The most progressive educational systems are offering immersive ‘real-world’ learning experiences that can go beyond the classroom.
Subject-specific lessons - an hour of history in the morning, an hour of geography in the afternoon - are already being phased out in some parts of Finland. They are being replaced by what the Finns call “phenomenon teaching” or teaching by topic. For instance, a teenager studying a vocational course might take “hospitality” lessons, which would include elements of maths, languages, writing skills and communication skills (Liisa Pohjolainen).
We see Finns adopting what would align with what we Victorians call a VCAL approach. I understand discussing European educational structures in Australia can be irrelevant due to the vast cultural and historical differences. We are not Finland but you can’t argue with the success of Finland’s principles when compared with our own education system, nor can you argue with globalisation.
There are other changes too, not least to the traditional format that sees rows of pupils sitting passively in front of their teacher, listening to lessons or waiting to be questioned. Instead, there will be a more collaborative approach, with pupils working in smaller groups to solve problems while improving their communication skills. Therefore, we have to make the changes in education that are necessary for industry and modern society.
A recent analysis of Secondary Dutch education clearly identified the strengths of teacher-led supervision and coaching rather than lecture-style content delivery (Bolhuis and Voeten). This ties in heavily with what should be our ultimate goal: creating independent learners.
Rosemary Hipkins clearly argues that legitimate inquiry learning maximises capabilities of students when the curriculum is changed rather than added too. Hipkins is well placed to comment as the chief researcher for the New Zealand Council for Education Research arguing further in favour of ‘real tasks’, where students choose and justify the best course of action, actively employing their new knowledge and skills (Hipkins, 2014).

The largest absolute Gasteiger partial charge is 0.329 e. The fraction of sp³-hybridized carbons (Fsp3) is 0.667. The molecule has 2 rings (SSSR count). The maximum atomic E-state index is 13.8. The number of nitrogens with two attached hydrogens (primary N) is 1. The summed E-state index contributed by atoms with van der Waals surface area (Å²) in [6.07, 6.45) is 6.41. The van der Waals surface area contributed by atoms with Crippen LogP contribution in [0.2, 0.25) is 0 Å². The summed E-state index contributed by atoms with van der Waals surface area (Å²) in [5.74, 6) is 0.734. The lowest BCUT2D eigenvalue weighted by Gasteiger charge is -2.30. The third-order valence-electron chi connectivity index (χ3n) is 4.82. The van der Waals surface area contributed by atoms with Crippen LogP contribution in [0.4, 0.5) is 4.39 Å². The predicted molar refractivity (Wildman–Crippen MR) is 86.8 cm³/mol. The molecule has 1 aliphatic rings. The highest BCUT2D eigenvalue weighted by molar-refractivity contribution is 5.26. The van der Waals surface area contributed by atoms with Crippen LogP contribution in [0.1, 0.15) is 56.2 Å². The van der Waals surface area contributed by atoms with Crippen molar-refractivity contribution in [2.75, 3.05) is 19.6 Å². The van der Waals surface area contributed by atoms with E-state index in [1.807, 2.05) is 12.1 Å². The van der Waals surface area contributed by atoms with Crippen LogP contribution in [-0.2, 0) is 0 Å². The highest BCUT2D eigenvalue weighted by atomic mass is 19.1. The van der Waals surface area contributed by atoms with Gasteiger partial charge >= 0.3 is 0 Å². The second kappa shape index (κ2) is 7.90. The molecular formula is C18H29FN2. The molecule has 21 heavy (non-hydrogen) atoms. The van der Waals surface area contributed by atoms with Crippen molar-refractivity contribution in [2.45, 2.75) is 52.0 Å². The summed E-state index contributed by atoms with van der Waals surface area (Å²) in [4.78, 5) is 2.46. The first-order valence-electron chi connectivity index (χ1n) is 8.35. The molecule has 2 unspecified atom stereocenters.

When students have a voice in their own learning they invest more and this opens up a whole world of opportunity. For real learning to take place, learners must be both decision makers and the subjects, and agents, of their own learning (Calvert 2016). Relevance is key and for the adolescent brain, interest can be paramount.
If a teenager sees the relevance in something, half the battle is won. If a student can choose a topic of their interest then a real connection to learning is there.
Student achievement and engagement will increase when students have more ownership (Palmer, 2013). An engaged student is an attentive student, one who comes to school with a positive relationship with education, an enthusiasm and willingness to learn.
Classroom issues, attendance issues fall by the wayside, along with perfunctory attitudes and Facebook. Catering to their interests and their strengths leads to student driven outcomes. Constantly adding to a curriculum creates a content heavy system, which drowns students and teachers, alike. Teachers are forced to skim over topics that have little to no relevance for students. The developing adolescent brain struggles to remember who presided over an ancient Chinese dynasty 2000 years ago because it isn’t relevant to their world.
I understand these subjects are important but I ask, why can’t students develop real-world skills on topics of their choosing, boosting engagement and diminishing other behavioural issues? More onus on students frees up the teacher’s time and allows for more differentiation. It also helps students cut their own paths within a plethora of options. Students are engaged and experience more success because they have the opportunity to explore pathways at their own pace, interests and their personal viability.